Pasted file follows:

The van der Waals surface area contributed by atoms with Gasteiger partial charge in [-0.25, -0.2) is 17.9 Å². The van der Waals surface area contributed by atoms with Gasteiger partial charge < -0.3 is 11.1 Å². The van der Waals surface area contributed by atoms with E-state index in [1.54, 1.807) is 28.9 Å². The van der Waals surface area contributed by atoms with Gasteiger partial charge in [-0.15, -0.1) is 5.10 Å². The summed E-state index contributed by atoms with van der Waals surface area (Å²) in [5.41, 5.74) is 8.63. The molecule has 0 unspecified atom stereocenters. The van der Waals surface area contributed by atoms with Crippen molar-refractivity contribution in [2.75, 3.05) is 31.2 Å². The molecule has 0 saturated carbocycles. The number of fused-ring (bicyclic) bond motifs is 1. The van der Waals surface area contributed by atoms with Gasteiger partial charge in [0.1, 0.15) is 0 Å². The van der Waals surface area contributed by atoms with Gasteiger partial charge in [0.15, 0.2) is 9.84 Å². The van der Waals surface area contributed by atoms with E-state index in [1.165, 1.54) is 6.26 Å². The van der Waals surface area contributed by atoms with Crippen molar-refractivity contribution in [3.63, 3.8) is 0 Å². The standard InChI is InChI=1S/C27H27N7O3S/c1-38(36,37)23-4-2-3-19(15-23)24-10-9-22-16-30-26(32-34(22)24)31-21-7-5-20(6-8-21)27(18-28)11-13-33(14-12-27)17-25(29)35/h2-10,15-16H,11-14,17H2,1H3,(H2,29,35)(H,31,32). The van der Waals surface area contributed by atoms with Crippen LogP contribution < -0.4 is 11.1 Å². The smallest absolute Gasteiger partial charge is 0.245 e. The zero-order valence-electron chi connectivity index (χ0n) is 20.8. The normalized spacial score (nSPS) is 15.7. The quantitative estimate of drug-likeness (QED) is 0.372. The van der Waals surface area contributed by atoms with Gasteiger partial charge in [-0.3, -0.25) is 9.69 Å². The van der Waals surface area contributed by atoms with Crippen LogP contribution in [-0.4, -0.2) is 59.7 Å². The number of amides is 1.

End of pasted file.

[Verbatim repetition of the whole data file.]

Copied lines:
The van der Waals surface area contributed by atoms with Gasteiger partial charge in [-0.25, -0.2) is 17.9 Å². The van der Waals surface area contributed by atoms with Gasteiger partial charge < -0.3 is 11.1 Å². The van der Waals surface area contributed by atoms with E-state index in [1.54, 1.807) is 28.9 Å². The van der Waals surface area contributed by atoms with Gasteiger partial charge in [-0.15, -0.1) is 5.10 Å². The summed E-state index contributed by atoms with van der Waals surface area (Å²) in [5.41, 5.74) is 8.63. The molecule has 0 unspecified atom stereocenters. The van der Waals surface area contributed by atoms with Crippen molar-refractivity contribution in [2.75, 3.05) is 31.2 Å². The molecule has 0 saturated carbocycles. The number of fused-ring (bicyclic) bond motifs is 1. The van der Waals surface area contributed by atoms with Gasteiger partial charge in [0.1, 0.15) is 0 Å². The van der Waals surface area contributed by atoms with Gasteiger partial charge in [0.15, 0.2) is 9.84 Å². The van der Waals surface area contributed by atoms with E-state index in [1.165, 1.54) is 6.26 Å². The van der Waals surface area contributed by atoms with Crippen molar-refractivity contribution in [3.63, 3.8) is 0 Å². The standard InChI is InChI=1S/C27H27N7O3S/c1-38(36,37)23-4-2-3-19(15-23)24-10-9-22-16-30-26(32-34(22)24)31-21-7-5-20(6-8-21)27(18-28)11-13-33(14-12-27)17-25(29)35/h2-10,15-16H,11-14,17H2,1H3,(H2,29,35)(H,31,32). The van der Waals surface area contributed by atoms with Crippen LogP contribution < -0.4 is 11.1 Å². The smallest absolute Gasteiger partial charge is 0.245 e. The zero-order valence-electron chi connectivity index (χ0n) is 20.8. The normalized spacial score (nSPS) is 15.7. The quantitative estimate of drug-likeness (QED) is 0.372. The van der Waals surface area contributed by atoms with Gasteiger partial charge in [-0.3, -0.25) is 9.69 Å². The van der Waals surface area contributed by atoms with Crippen LogP contribution in [-0.4, -0.2) is 59.7 Å². The number of amides is 1.